By Amy Brossard

Destination: Lake Superior, Wisconsin

February 14th, 2013

Interested in visiting a freshwater estuary?  The National Estuarine Research Reserve system added another Reserve site in October 2010 raising the number of Reserves to 28 around the United States.   The Lake Superior NERR is comprised of approximately 16,000 acres and is located along the confluence of the St. Louis River and Lake Superior.   You may see some familiar habitats within their Reserve boundary including freshwater marshes, sandy  beaches, and dunes.   Have you visited all 28 Reserves?   We encourage you to do so and you can start by visiting the Lake Superior NERR or stop by and see us here in Delaware.  For more information on the Lake Superior National Estuarine Research Reserve visit them on the web and for information on the Delaware NERR please visit our website or like us on Facebook.

The Reserve’s Changing Landscape

December 18th, 2012

Have you been to the Blackbird Creek Reserve lately?  You may have notice some changes to our farm field.  As part of our restoration plan for the Blackbird Creek Reserve, we have taken some agricultural land out of production and created/restored some freshwater wetlands.  Wetlands are areas where there are water loving (hydrophytic) plants, saturation of the land or free standing water during portions of the growing season, and hydric soils (soils that are wet enough during the growing season to develop low/no oxygen conditions).  Wetlands have many benefits such as absorbing water like a sponge which helps to reduce flooding, acting as a natural filter,  and providing important habitat for food, shelter, and nesting.  A couple of weeks ago staff and volunteers planted the wetland sites with various native water loving plants including rushes, wool grass, buttonbush, sedges, and pin oak.  Visit us on the web for more information about the Blackbird Creek Reserve, Delaware Wetlands, and Wetland and Waterway permitting in Delaware.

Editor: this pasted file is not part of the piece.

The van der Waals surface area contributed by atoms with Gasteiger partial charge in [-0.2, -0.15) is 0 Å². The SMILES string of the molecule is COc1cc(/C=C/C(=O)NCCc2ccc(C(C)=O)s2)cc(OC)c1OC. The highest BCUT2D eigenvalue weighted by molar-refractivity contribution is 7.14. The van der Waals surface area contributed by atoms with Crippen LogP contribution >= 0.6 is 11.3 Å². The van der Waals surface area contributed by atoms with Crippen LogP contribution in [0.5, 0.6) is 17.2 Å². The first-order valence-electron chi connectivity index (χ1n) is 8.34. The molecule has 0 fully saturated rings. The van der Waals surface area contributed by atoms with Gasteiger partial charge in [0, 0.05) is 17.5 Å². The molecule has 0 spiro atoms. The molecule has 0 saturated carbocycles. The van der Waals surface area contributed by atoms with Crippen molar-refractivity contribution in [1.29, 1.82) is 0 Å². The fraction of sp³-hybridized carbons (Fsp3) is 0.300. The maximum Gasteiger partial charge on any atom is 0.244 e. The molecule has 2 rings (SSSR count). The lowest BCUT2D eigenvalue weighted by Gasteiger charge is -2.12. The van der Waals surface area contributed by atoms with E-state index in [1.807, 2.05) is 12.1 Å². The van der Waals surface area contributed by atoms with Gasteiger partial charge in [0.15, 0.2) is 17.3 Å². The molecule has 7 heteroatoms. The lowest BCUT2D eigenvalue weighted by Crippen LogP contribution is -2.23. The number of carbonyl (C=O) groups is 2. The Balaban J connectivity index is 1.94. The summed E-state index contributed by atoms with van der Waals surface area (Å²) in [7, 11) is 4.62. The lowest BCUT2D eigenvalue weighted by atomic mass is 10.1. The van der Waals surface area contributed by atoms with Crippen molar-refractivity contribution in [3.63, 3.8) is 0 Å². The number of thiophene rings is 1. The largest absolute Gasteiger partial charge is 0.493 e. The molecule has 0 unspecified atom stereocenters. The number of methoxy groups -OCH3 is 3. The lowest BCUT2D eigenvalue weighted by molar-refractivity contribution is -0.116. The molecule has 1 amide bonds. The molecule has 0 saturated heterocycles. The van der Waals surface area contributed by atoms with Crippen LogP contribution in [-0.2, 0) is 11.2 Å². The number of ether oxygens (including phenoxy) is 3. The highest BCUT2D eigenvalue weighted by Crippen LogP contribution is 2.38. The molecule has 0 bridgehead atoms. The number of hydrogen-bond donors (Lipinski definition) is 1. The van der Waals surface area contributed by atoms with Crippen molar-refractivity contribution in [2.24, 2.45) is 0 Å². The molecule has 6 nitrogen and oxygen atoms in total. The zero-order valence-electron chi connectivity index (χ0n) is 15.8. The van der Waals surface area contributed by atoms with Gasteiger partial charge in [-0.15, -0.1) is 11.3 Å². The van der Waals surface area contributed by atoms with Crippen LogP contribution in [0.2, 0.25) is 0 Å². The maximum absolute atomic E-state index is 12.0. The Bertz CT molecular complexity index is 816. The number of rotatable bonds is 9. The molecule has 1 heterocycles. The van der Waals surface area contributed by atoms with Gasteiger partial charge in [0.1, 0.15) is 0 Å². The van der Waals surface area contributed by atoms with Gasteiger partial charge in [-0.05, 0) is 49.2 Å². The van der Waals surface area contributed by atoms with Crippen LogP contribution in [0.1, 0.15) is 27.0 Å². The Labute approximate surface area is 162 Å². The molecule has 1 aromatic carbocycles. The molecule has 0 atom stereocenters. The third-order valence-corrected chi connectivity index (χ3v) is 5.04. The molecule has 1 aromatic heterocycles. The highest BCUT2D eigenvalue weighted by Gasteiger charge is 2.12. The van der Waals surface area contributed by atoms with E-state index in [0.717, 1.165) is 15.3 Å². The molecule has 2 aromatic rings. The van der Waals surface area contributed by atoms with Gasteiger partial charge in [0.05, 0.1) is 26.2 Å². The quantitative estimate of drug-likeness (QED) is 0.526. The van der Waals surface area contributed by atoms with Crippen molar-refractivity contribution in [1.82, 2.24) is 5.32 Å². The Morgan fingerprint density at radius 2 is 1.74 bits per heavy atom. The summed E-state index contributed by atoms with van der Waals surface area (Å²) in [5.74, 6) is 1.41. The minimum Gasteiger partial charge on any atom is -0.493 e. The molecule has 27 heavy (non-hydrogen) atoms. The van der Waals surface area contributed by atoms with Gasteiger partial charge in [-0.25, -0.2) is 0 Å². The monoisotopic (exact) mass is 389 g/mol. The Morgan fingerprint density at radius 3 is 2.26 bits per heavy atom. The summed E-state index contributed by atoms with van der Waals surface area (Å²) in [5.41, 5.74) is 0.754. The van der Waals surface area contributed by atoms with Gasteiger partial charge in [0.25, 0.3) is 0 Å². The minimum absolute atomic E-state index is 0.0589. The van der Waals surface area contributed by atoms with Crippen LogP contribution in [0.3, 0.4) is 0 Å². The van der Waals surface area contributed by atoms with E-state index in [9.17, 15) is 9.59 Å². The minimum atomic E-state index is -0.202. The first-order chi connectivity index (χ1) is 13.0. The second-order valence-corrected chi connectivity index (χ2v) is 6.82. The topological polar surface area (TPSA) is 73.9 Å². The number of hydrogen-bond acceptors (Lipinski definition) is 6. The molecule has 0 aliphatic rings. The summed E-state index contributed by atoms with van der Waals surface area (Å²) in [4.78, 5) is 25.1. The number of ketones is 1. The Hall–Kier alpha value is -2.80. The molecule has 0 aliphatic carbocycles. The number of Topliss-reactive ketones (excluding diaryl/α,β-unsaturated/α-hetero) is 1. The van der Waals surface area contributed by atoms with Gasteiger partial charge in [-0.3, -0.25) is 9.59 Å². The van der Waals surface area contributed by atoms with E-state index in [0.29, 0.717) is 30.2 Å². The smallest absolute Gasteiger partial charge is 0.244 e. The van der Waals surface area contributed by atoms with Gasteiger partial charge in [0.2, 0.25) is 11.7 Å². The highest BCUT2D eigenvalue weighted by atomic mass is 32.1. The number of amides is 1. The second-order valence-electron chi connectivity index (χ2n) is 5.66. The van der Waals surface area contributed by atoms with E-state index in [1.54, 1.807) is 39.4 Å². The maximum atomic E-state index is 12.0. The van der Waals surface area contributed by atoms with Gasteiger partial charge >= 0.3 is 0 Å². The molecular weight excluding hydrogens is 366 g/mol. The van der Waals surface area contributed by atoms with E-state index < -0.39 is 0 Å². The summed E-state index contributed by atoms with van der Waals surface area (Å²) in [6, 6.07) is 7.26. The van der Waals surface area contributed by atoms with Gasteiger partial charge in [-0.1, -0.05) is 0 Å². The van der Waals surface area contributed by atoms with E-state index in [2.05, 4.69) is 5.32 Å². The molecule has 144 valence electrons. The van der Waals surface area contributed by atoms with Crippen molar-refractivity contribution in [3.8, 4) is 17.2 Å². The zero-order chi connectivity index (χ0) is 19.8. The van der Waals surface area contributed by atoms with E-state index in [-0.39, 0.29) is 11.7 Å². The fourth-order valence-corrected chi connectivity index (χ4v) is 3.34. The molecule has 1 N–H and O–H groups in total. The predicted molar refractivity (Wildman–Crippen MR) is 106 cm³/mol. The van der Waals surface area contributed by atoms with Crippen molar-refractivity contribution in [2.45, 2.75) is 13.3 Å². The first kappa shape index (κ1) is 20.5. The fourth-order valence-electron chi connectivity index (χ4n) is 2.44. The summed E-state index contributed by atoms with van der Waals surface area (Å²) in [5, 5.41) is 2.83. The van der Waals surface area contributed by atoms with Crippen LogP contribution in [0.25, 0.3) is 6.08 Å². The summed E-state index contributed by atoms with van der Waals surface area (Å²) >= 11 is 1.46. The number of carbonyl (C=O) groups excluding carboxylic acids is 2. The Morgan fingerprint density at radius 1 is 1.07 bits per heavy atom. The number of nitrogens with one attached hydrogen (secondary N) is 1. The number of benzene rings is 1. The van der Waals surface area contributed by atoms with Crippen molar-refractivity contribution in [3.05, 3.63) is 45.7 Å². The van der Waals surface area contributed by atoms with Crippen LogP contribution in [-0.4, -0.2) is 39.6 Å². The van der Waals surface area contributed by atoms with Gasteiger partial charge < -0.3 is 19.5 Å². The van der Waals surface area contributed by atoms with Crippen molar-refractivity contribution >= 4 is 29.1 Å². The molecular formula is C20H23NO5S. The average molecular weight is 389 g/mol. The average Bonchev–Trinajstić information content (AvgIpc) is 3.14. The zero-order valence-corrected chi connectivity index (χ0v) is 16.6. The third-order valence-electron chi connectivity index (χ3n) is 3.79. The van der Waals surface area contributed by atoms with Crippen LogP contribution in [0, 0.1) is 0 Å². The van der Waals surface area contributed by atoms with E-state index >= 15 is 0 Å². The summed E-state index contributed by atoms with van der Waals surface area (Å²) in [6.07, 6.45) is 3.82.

Movie stars at the St. Jones Reserve

November 9th, 2012

Did you see the movie stars at the St. Jones Reserve this past Saturday?  They attended the premiere of the new St. Jones River video entitled The Price of Progress…The Promise of Protection in which they starred.  The 20-minute video explored the St. Jones River through time. The river is both rich in natural history and cultural history.  If you missed the show you still have an opportunity to see it as we will be showing it again this winter.  Copies will also be available for educational use.

In addition to the premiere of the new video during the St. Jones Open House, we also showcased the research being conducted at the Reserve as well as the sea level rise inundation mapping tool; the facility and estuarium were opened for tours; and there were crafts for our younger visitors.  The Open House was held in conjunction with the Delaware Native Plant Society’s annual plant sale.  Thank you to all who visited us at the Open House and Plant Sale!

Wetland Warrior Retires from Delaware Coastal Programs

September 7th, 2012